Flash's days on the web are numbered. That's been evident for the past couple of years as the anti-Flash movement has gained steam. Little by little, software developers and online services have been removing Flash support from their products, and starting in August, you can count Firefox among them. Well, partially anyway.
Firefox isn't getting rid of Flash altogether, but the browser will begin blocking certain Flash content that Mozilla feels is not essential to the user experience. The decision to crack down on Flash plugins is one of several things Mozilla has planned to ultimately bring Firefox users improved security, better battery life, faster page loads, and better browser responsiveness.
"Browser plugins, especially Flash, have enabled some of our favorite experiences on the Web, including videos and interactive content. But plugins often introduce stability, performance, and security issues for browsers. This is not a trade-off users should have to accept," Mozilla stated in a blog post announcing the removal of some Flash plugins.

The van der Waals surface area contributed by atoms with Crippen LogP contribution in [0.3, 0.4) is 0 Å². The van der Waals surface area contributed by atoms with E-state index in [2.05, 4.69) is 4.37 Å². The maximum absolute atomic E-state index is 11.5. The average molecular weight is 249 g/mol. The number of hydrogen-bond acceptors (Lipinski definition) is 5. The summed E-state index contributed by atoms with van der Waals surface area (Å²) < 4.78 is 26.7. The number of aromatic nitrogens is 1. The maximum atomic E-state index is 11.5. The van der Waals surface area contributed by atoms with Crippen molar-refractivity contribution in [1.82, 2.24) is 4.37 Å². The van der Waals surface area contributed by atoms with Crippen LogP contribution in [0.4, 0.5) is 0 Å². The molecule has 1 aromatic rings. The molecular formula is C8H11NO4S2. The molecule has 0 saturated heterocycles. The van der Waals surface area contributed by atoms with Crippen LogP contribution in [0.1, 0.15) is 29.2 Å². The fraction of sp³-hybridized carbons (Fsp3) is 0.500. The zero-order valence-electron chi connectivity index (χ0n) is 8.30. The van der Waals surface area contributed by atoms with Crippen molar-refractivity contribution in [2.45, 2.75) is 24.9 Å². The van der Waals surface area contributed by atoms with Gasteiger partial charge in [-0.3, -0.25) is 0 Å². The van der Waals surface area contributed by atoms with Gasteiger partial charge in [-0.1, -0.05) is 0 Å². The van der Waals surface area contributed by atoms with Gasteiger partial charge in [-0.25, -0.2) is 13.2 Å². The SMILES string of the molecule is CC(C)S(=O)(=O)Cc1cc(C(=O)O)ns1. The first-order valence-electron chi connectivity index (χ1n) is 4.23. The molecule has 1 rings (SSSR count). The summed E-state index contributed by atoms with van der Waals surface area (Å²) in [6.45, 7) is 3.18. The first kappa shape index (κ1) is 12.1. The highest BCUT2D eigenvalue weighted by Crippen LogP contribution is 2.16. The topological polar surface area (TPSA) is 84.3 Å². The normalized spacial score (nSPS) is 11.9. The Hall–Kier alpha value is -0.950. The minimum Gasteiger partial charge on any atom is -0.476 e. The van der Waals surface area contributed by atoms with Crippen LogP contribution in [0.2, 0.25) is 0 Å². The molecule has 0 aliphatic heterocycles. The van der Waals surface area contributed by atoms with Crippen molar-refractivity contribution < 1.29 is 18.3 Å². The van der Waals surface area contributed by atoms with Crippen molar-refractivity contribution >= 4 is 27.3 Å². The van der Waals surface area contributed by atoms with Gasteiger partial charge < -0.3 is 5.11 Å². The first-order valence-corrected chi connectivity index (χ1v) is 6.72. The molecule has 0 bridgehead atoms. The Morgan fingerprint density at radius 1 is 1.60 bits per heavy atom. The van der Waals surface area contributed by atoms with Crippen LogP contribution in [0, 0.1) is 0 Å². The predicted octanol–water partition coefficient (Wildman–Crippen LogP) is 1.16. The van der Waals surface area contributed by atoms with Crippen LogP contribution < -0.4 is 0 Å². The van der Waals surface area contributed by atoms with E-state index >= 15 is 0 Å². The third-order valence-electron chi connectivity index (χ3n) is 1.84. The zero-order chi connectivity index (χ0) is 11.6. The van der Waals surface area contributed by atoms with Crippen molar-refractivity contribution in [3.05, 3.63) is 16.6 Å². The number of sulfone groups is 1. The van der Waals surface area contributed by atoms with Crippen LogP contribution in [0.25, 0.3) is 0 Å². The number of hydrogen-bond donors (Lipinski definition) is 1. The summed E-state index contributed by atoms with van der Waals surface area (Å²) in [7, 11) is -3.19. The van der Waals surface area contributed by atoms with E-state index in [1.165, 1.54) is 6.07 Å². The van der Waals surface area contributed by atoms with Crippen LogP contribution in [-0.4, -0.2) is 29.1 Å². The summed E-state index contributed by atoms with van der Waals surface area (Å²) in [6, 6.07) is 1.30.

Mozilla's been slowly replacing various functionality previously offered only with plugins with web APIs. That includes things like audio and video playback, streaming capabilities, clipboard integration, faster 2D and 3D graphics, and more. Mozilla notes that as websites at large have switched from using Flash to other technologies, the plugin crash rate in Firefox has dropped dramatically. With plans to block more Flash content in the near future, Mozilla anticipates crashes due to Flash will drop another 10 percent.
Looking ahead to 2017, all Flash content will be click-to-play in Firefox. That means all Flash content will be blocked automatically, and you'll have to click on the Flash items you want to see or play with.